Statues, Continued: Symbols Are Actions

Following up on Anthony Ruff’s post on statues . . .

An important point here is to consider that symbols are not static.

For example, statues (whether of Jefferson Davis or Mary Mother of God) are inert.  The creation and installation of the statues are actions from which the statue in question derives its symbolic meaning.  Apart from the intention and action of the sculptor and those who put the statue in place, the statue is just a hunk of plaster or metal that may or may not bear a resemblance to a particular person.

Let’s consider here the noose found in the Talladega race track garage used by NASCAR driver Bubba Wallace, the sport’s only black driver at the highest level.  Although FBI investigators later concluded by way of video surveillance that the rope had been placed in that garage as early as 2019 and that whoever placed it there had no way of knowing that Mr. Wallace’s team would be using that site, in the immediate aftermath it was widely assumed that the placement of the rope was in fact a racist gesture.  Not the rope itself, but the *placement* of the rope: an action.  (For Mr. Wallace’s comments on the FBI finding, see here ).

Believing it to be unquestionably a racist gesture, every driver at Talladega and all members of their pit crews escorted Mr. Wallace’s #43 car to its starting place for the race.  Video of the event is here.  This video demonstrates the active nature of symbol.  Indeed, the video is even more striking when the voice-over is muted.

This active nature is a characteristic of all symbols including, and perhaps above all, the Eucharist.  The Eucharist is not inert.  What comes to presence in this symbol is not simply Christ as such but Christ-offering-self, the very offering-self of his entire existence, culminating on the Cross.  What is really symbolized is Christ’s intention to *be* life for the assembly.  Accordingly, when one receives Communion, what is also really symbolized is one’s intention to *be* life for others.  As St. Augustine famously remarked, “let your amen be true.”

2 comments

  1. Thanks, Timothy.
    As you write in your closing paragraph: “This active nature is a characteristic of all symbols including, and perhaps above all, the Eucharist. The Eucharist is not inert. What comes to presence in this symbol is not simply Christ as such but Christ-offering-self, the very offering-self of his entire existence, culminating on the Cross. What is really symbolized is Christ’s intention to *be* life for the assembly. Accordingly, when one receives Communion, what is also really symbolized is one’s intention to *be* life for others.”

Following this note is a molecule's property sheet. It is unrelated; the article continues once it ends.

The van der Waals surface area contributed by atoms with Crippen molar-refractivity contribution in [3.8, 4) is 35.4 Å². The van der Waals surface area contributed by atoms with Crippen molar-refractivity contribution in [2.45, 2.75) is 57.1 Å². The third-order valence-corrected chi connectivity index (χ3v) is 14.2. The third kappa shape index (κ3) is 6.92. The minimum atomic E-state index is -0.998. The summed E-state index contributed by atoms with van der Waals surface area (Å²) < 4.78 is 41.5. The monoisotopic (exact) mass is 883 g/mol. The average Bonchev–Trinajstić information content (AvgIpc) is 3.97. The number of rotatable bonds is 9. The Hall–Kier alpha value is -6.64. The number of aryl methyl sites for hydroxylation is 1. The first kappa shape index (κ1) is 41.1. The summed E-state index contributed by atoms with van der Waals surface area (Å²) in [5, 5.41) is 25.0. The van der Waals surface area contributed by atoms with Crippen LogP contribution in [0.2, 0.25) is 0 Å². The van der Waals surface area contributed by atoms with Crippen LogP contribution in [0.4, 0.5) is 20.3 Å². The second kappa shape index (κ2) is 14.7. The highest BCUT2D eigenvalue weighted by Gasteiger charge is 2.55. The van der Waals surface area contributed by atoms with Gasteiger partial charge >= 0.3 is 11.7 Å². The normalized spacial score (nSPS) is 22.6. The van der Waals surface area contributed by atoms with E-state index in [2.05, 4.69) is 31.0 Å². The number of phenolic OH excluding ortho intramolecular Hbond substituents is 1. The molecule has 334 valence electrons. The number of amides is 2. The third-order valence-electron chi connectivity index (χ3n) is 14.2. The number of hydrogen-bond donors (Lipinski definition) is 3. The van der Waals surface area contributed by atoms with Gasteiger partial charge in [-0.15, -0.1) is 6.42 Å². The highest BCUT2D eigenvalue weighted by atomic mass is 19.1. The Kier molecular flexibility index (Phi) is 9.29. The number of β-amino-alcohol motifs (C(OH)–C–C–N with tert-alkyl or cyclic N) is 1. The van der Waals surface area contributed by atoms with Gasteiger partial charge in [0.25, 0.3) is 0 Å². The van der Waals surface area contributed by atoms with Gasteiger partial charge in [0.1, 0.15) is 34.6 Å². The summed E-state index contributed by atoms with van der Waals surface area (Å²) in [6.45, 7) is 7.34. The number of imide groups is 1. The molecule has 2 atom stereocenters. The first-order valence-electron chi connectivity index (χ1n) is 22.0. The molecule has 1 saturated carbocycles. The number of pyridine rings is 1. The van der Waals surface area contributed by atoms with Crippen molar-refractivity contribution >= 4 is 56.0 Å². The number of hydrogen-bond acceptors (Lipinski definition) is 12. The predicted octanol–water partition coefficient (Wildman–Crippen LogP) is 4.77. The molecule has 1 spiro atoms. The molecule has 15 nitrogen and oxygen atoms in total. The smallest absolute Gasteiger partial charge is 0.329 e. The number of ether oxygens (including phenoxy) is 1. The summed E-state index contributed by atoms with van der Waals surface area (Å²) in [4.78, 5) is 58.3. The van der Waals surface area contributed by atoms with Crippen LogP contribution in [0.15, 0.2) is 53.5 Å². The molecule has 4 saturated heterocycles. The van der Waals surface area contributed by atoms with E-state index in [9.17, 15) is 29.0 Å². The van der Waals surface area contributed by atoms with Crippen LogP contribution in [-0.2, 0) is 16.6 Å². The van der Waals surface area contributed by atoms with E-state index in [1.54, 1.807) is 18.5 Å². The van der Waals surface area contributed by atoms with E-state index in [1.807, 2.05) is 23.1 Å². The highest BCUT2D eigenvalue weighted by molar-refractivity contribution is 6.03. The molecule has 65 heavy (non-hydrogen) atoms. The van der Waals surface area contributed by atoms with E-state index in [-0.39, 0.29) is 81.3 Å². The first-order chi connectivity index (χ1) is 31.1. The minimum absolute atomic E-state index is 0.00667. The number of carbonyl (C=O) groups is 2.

If I may spell it out a little further: the Eucharist is not “something” that we go to Mass to receive.
    When Jesus said, “Do this in memory of me”, he was not saying to us (as I used to think as a child) that we should take bread and wine and say the formula over them.
    He was and is saying: “You are called to be bread broken and given for the life of the world. You are called to be blood poured out for the forgiveness of sins. In doing this, you do it in memory of me: you are my faithful continued living presence in the world.”

  2. While most statues might be “inert” loci for prayer, some sacred images over time have also been active mediators of the work of God or the saints they represent. While we tend to think of statues of the Blessed Mother crying, there are other stories of images doing various things. Hawaii’s myrrh-streaming Ivaron icons are some of the latest: https://www.orthodoxhawaii.org/icons.

    Do images become miracle-working because of the holiness of the artist, of the image itself, of the holy person petitioned, or the faith of the petitioners? It may be a mix of any of these.

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